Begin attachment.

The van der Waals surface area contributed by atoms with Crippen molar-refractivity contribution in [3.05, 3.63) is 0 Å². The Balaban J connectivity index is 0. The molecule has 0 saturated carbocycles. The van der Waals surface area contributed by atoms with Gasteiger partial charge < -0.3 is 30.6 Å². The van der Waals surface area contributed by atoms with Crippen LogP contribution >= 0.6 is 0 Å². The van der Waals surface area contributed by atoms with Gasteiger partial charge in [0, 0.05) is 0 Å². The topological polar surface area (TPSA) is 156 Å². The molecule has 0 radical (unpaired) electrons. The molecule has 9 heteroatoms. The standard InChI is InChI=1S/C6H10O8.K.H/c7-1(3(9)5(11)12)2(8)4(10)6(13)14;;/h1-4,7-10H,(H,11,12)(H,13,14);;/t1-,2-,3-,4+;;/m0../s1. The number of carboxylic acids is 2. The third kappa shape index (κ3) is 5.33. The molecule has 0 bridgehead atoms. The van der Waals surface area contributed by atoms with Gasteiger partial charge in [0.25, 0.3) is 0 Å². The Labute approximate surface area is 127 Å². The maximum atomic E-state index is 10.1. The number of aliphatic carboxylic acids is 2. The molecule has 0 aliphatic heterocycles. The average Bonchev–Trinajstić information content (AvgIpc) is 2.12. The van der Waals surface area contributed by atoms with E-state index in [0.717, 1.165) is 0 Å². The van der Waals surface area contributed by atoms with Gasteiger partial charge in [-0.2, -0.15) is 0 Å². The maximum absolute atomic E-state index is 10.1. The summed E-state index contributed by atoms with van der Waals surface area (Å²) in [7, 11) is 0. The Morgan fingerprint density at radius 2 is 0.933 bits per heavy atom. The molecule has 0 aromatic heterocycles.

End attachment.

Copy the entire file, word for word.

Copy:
The van der Waals surface area contributed by atoms with Crippen molar-refractivity contribution in [3.05, 3.63) is 0 Å². The Balaban J connectivity index is 0. The molecule has 0 saturated carbocycles. The van der Waals surface area contributed by atoms with Gasteiger partial charge < -0.3 is 30.6 Å². The van der Waals surface area contributed by atoms with Crippen LogP contribution >= 0.6 is 0 Å². The van der Waals surface area contributed by atoms with Gasteiger partial charge in [0, 0.05) is 0 Å². The topological polar surface area (TPSA) is 156 Å². The molecule has 0 radical (unpaired) electrons. The molecule has 9 heteroatoms. The standard InChI is InChI=1S/C6H10O8.K.H/c7-1(3(9)5(11)12)2(8)4(10)6(13)14;;/h1-4,7-10H,(H,11,12)(H,13,14);;/t1-,2-,3-,4+;;/m0../s1. The number of carboxylic acids is 2. The third kappa shape index (κ3) is 5.33. The molecule has 0 bridgehead atoms. The van der Waals surface area contributed by atoms with Gasteiger partial charge in [0.25, 0.3) is 0 Å². The Labute approximate surface area is 127 Å². The maximum atomic E-state index is 10.1. The number of aliphatic carboxylic acids is 2. The molecule has 0 aliphatic heterocycles. The average Bonchev–Trinajstić information content (AvgIpc) is 2.12. The van der Waals surface area contributed by atoms with E-state index in [0.717, 1.165) is 0 Å². The van der Waals surface area contributed by atoms with Gasteiger partial charge in [-0.2, -0.15) is 0 Å². The maximum absolute atomic E-state index is 10.1. The summed E-state index contributed by atoms with van der Waals surface area (Å²) in [7, 11) is 0. The Morgan fingerprint density at radius 2 is 0.933 bits per heavy atom. The molecule has 0 aromatic heterocycles.